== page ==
The fifth step is the incorporation of the background checks and other Human Resources management controls that mitigate the risks associated with some of the human factors. Such activities are more effective if they are compliant with the organizational goals and the rest of the security practices in the organization.
Another recommended activity is the process of event identification that will concern such domains as Technology & Tools and Human Resources. It is also important to note that event identification will contribute to the risk assessment in IT compliance by identifying compromising events. As the result of this activity, it would be possible to improve many technical solutions, including firewalls (Whitman & Mattord, 2011).
The eighth recommended activity is to deviation analysis, which includes analysis of the risk responses. Among the other recommended activities, it is important to ensure the status reporting on a regular basis and in relation to all the domains. Finally, the tenth activity is to sustain consistent status and risk response documentation in all the domains with the orientation at long-term practice and improving informing and communication.
New department interfacing with corporate governance
The status of each of the controls testing is to be reported to the corporate governance regularly. In such a way, the required independence in each domain will align with controlling practices with minimized risks. Considering the fact that all departments have their task specification, corporate governance is to align those requirements with the security standards.
Continuous monitoring of the effectiveness of the Controls Environment
Continuous monitoring can be achieved by means of the auditing and documentation activities and obtaining feedback from each of the domains (Alles, Brennan, Kogan, & Vasarhelyi, 2006). Overall, the main objective of the new controls testing and the compliance process is to conduct a long-term practice of mitigating risks of different domain and to align them in a relation to not only installed regulations but also corporate goals and objectives of the company.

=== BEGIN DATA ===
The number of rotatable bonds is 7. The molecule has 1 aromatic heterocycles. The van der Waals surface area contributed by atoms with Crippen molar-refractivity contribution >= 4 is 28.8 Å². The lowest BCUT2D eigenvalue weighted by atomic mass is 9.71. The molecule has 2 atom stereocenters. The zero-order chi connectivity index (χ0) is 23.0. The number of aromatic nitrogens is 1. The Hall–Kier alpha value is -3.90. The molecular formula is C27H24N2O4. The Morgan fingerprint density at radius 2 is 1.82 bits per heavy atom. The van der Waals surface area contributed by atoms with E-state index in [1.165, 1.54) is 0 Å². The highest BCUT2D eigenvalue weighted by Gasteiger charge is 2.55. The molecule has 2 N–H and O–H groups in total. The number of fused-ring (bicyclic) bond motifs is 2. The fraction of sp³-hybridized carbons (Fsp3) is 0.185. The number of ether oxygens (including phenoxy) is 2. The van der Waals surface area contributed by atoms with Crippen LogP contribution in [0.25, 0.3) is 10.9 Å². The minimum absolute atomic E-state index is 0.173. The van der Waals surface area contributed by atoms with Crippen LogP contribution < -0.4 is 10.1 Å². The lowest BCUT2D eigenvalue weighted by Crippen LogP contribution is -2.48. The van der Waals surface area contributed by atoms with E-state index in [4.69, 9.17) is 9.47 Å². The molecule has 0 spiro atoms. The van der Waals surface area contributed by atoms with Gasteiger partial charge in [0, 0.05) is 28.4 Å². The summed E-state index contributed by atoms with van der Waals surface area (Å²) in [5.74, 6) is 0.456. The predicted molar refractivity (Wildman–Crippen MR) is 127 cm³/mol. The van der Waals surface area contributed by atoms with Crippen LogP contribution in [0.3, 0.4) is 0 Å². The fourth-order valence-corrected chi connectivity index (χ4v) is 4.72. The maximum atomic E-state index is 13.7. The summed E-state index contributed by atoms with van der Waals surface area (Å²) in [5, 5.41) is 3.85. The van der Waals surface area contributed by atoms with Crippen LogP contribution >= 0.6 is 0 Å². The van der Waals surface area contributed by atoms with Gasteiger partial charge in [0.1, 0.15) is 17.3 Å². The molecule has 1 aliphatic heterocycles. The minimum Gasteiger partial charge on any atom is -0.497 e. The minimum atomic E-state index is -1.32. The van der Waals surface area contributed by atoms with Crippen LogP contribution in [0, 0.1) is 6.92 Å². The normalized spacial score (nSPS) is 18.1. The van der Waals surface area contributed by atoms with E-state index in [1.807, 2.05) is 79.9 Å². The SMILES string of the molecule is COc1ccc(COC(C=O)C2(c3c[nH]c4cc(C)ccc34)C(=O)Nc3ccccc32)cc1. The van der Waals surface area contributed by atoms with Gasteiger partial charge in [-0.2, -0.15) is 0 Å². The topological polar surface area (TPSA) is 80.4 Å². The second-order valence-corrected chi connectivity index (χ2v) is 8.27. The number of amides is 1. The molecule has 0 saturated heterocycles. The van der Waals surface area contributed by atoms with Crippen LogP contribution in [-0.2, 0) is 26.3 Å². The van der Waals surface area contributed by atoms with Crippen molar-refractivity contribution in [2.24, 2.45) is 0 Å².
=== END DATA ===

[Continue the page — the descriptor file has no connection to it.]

Alles, M., Brennan, G., Kogan, A., & Vasarhelyi, M. A. (2006). Continuous monitoring of business process controls: A pilot implementation of a continuous auditing system at Siemens. International Journal of Accounting Information Systems, 7(2), 137-161.
Cannon, J. C., & Byers, M. (2006). Compliance deconstructed. Queue, 4(7), 30-37.
Damianides, M. (2005). Sarbanes-Oxley and IT governance: New guidance on IT control and compliance. Information Systems Management, 22(1), 77-85.
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Purce, J. (2014). The impact of corporate strategy on human resource management. In New Perspectives on Human Resource Management (pp. 67-80). London: Routledge Revivals.
Racz, N., Weippl, E., & Seufert, A. (2010). A process model for integrated IT governance, risk, and compliance management. In Proceedings of the Ninth Baltic Conference on Databases and Information Systems (pp. 155-170). Berlin: Steinbeis Hochschule.
Whitman, M., & Mattord, H. (2011). Roadmap to Information Security: For IT and Infosec Managers. New York: Cengage Learning.